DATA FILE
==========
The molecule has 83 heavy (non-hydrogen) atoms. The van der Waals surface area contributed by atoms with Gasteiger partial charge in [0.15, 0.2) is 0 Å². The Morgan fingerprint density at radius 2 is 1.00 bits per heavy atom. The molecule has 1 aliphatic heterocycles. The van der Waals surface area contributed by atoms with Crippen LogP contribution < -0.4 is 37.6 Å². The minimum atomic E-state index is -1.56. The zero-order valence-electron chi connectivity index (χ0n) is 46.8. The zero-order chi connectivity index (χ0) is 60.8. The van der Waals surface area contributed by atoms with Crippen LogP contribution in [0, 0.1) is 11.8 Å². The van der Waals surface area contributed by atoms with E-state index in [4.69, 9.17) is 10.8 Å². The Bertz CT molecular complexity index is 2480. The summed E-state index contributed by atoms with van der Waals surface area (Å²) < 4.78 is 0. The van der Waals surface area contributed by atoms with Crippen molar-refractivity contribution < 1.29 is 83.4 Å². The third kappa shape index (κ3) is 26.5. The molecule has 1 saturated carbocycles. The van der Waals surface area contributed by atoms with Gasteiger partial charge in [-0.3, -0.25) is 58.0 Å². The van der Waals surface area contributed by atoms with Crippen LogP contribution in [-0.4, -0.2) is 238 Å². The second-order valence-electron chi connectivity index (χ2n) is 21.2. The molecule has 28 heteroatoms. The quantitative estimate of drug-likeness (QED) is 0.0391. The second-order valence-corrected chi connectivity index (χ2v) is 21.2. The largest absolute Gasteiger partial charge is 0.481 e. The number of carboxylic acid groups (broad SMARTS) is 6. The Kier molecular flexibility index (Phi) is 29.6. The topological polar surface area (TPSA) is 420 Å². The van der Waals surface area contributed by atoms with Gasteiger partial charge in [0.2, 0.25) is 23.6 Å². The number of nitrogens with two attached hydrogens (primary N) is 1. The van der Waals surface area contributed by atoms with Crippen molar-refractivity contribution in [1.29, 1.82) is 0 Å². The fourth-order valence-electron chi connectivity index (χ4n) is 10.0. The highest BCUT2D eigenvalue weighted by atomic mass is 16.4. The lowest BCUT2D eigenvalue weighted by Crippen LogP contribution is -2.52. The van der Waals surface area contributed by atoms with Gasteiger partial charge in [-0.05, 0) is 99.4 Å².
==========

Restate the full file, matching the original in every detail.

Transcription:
The molecule has 83 heavy (non-hydrogen) atoms. The van der Waals surface area contributed by atoms with Gasteiger partial charge in [0.15, 0.2) is 0 Å². The Morgan fingerprint density at radius 2 is 1.00 bits per heavy atom. The molecule has 1 aliphatic heterocycles. The van der Waals surface area contributed by atoms with Crippen LogP contribution < -0.4 is 37.6 Å². The minimum atomic E-state index is -1.56. The zero-order valence-electron chi connectivity index (χ0n) is 46.8. The zero-order chi connectivity index (χ0) is 60.8. The van der Waals surface area contributed by atoms with Crippen LogP contribution in [0, 0.1) is 11.8 Å². The van der Waals surface area contributed by atoms with E-state index in [4.69, 9.17) is 10.8 Å². The Bertz CT molecular complexity index is 2480. The summed E-state index contributed by atoms with van der Waals surface area (Å²) < 4.78 is 0. The van der Waals surface area contributed by atoms with Crippen molar-refractivity contribution < 1.29 is 83.4 Å². The third kappa shape index (κ3) is 26.5. The molecule has 1 saturated carbocycles. The van der Waals surface area contributed by atoms with Gasteiger partial charge in [-0.3, -0.25) is 58.0 Å². The van der Waals surface area contributed by atoms with Crippen LogP contribution in [-0.4, -0.2) is 238 Å². The second-order valence-electron chi connectivity index (χ2n) is 21.2. The molecule has 28 heteroatoms. The quantitative estimate of drug-likeness (QED) is 0.0391. The second-order valence-corrected chi connectivity index (χ2v) is 21.2. The largest absolute Gasteiger partial charge is 0.481 e. The number of carboxylic acid groups (broad SMARTS) is 6. The Kier molecular flexibility index (Phi) is 29.6. The topological polar surface area (TPSA) is 420 Å². The van der Waals surface area contributed by atoms with Gasteiger partial charge in [0.2, 0.25) is 23.6 Å². The number of nitrogens with two attached hydrogens (primary N) is 1. The van der Waals surface area contributed by atoms with Crippen molar-refractivity contribution in [1.29, 1.82) is 0 Å². The fourth-order valence-electron chi connectivity index (χ4n) is 10.0. The highest BCUT2D eigenvalue weighted by atomic mass is 16.4. The lowest BCUT2D eigenvalue weighted by Crippen LogP contribution is -2.52. The van der Waals surface area contributed by atoms with Gasteiger partial charge in [-0.05, 0) is 99.4 Å².